Particulate mass emissions: 0.08 lbm/MMBtu
Later on we see:
...sized for a coal burn rate of at least 5000 MMBtu per hour...
That's madness. But at least it's better than when I get hired to review Indian or Chinese power plant proposals that have been "translated" (shudder).

HMS Irruncible
11-27-2007, 05:25 PM
Paul in Saudi nailed it in one. It's not "MM" meanign 2000, but meaning "million, plural."

Other examples would be the EE.UU.A. he mentioned (notice where the . go) or PP. Capuchinos in the door of the Capuchin convent that doubles up as my parish; PP stands for "padre, plural" ("priest, plural").

In theory it should be 1M (since 1 is by definition not plural) but MM for when it's plural.
There seems to be some conflicting logic in this, mind if I ask for cites? First you imply that MM implies plurality just because there's more than one M. Contrast to PP, which is plural because the second P stands for "plural?" Applying this logic consistently, the plural of millions should be "MP". And I would bet that you will never see The Economist print the abbreviation "$1M" for any quantity of anything.

To float my own theory, I always thought the MM was an international convention to prevent confusion for non-readers of English. Most European languages are thus:
1,000 = some variation on "mille" in all the Romance languages
1,000,000 = some variation on "million" in most European languages
1,000,000,000 = some variation on "milliard" (thousand thousands)
1,000,000,000,000 = billion

That's 3 orders of magnitude that all start with M. Quite confusing!

Since most European languages call a thousand millions as such, but English does not, then MM is used to avoid confusion for non-native readers of English. It wouldn't be necessary to abbreviate thousands because this is unambiguous (and common to Germanic languages). As for English billions I'm not sure but I bet they're just denominated as thousands of MM, eliminating the need for a special abbreviation.

I think I'm onto something according to this cite (http://eia.doe.gov/neic/pubstyle/measure.htm) (American, oddly enough):
Note: For the following terms, the same form is used for singular and plural. Also, for various measures of thousand or million units of a commodity, EIA has adopted the policy to use "M" for thousand and "MM" for million.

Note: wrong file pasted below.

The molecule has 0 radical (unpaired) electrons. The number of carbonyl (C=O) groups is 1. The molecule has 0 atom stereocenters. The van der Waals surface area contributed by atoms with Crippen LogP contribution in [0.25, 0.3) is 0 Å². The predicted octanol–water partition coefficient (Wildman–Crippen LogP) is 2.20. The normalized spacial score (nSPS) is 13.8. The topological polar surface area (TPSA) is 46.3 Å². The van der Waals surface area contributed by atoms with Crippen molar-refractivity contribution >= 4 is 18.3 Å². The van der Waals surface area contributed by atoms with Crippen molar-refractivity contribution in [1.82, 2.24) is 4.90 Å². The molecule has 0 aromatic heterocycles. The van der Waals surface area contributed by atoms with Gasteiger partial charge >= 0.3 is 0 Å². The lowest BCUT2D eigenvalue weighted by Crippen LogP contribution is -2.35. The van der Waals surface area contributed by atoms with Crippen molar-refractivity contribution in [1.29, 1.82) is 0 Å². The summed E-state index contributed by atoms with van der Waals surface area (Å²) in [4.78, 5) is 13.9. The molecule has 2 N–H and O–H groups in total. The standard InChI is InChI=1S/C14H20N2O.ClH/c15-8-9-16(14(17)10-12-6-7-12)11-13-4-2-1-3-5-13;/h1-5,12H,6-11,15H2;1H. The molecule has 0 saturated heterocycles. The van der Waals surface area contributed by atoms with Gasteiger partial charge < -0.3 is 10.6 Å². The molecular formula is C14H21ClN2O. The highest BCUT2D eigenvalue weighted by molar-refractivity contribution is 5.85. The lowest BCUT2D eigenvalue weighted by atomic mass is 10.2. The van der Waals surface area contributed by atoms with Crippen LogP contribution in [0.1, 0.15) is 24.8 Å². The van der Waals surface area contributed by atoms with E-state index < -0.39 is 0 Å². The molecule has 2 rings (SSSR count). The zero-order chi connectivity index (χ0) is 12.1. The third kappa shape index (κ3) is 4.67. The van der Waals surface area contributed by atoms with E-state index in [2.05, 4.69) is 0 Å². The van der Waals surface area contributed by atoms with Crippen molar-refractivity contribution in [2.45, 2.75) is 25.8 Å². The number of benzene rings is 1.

HMS Irruncible
11-27-2007, 05:37 PM
It appears I long-windedly rambled through an explanation of the short and long scales for large orders of magnitude (wiki article here (http://en.wikipedia.org/wiki/Long_and_short_scales#Long_scale_countries) )

The article does not explicitly mention the MM abbreviation, but does state that UK English does have remnants of the "miliard" as the billion, and took to the habit of writing "thousand million" to disambiguate. It seems obvious MM is a representation of this, since it is most prevalent in UK English. Doubtless it is also much appreciated in non-English-speaking Europe, since they are not only long-scale but widely use "M" as the first letter of thousand, million, and billion. I would bet this is why it persists.

NajaNivea
11-27-2007, 05:43 PM
There seems to be some conflicting logic in this, mind if I ask for cites? First you imply that MM implies plurality just because there's more than one M. Contrast to PP, which is plural because the second P stands for "plural?" Applying this logic consistently, the plural of millions should be "MP".
No, I think you misunderstood. I read Nava's comment as simply echoing this: But if forced to guess, in Latin (and its daughters) the plural abbreviation is made by doubling the letter. So "EU" would be 'United State" while "EEUU" would be "United States."